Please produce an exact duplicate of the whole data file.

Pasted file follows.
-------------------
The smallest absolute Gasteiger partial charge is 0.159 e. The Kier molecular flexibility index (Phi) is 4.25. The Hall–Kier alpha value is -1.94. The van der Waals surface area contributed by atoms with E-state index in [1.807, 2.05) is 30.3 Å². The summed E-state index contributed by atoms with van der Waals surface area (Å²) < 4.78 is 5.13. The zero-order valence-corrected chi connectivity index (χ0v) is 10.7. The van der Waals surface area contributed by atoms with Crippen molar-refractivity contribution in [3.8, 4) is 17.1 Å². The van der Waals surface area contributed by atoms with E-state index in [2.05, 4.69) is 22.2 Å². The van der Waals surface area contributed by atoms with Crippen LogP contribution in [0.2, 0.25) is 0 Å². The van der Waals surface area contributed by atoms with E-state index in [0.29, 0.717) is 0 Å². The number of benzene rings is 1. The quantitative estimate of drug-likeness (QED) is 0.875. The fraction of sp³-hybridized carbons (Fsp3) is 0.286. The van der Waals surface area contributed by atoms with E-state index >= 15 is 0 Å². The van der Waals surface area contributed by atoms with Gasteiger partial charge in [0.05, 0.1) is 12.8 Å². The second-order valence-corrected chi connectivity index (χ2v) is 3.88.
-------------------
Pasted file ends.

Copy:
The smallest absolute Gasteiger partial charge is 0.159 e. The Kier molecular flexibility index (Phi) is 4.25. The Hall–Kier alpha value is -1.94. The van der Waals surface area contributed by atoms with E-state index in [1.807, 2.05) is 30.3 Å². The summed E-state index contributed by atoms with van der Waals surface area (Å²) < 4.78 is 5.13. The zero-order valence-corrected chi connectivity index (χ0v) is 10.7. The van der Waals surface area contributed by atoms with Crippen molar-refractivity contribution in [3.8, 4) is 17.1 Å². The van der Waals surface area contributed by atoms with E-state index in [2.05, 4.69) is 22.2 Å². The van der Waals surface area contributed by atoms with Crippen LogP contribution in [0.2, 0.25) is 0 Å². The van der Waals surface area contributed by atoms with E-state index in [0.29, 0.717) is 0 Å². The number of benzene rings is 1. The quantitative estimate of drug-likeness (QED) is 0.875. The fraction of sp³-hybridized carbons (Fsp3) is 0.286. The van der Waals surface area contributed by atoms with E-state index >= 15 is 0 Å². The van der Waals surface area contributed by atoms with Gasteiger partial charge in [0.05, 0.1) is 12.8 Å². The second-order valence-corrected chi connectivity index (χ2v) is 3.88.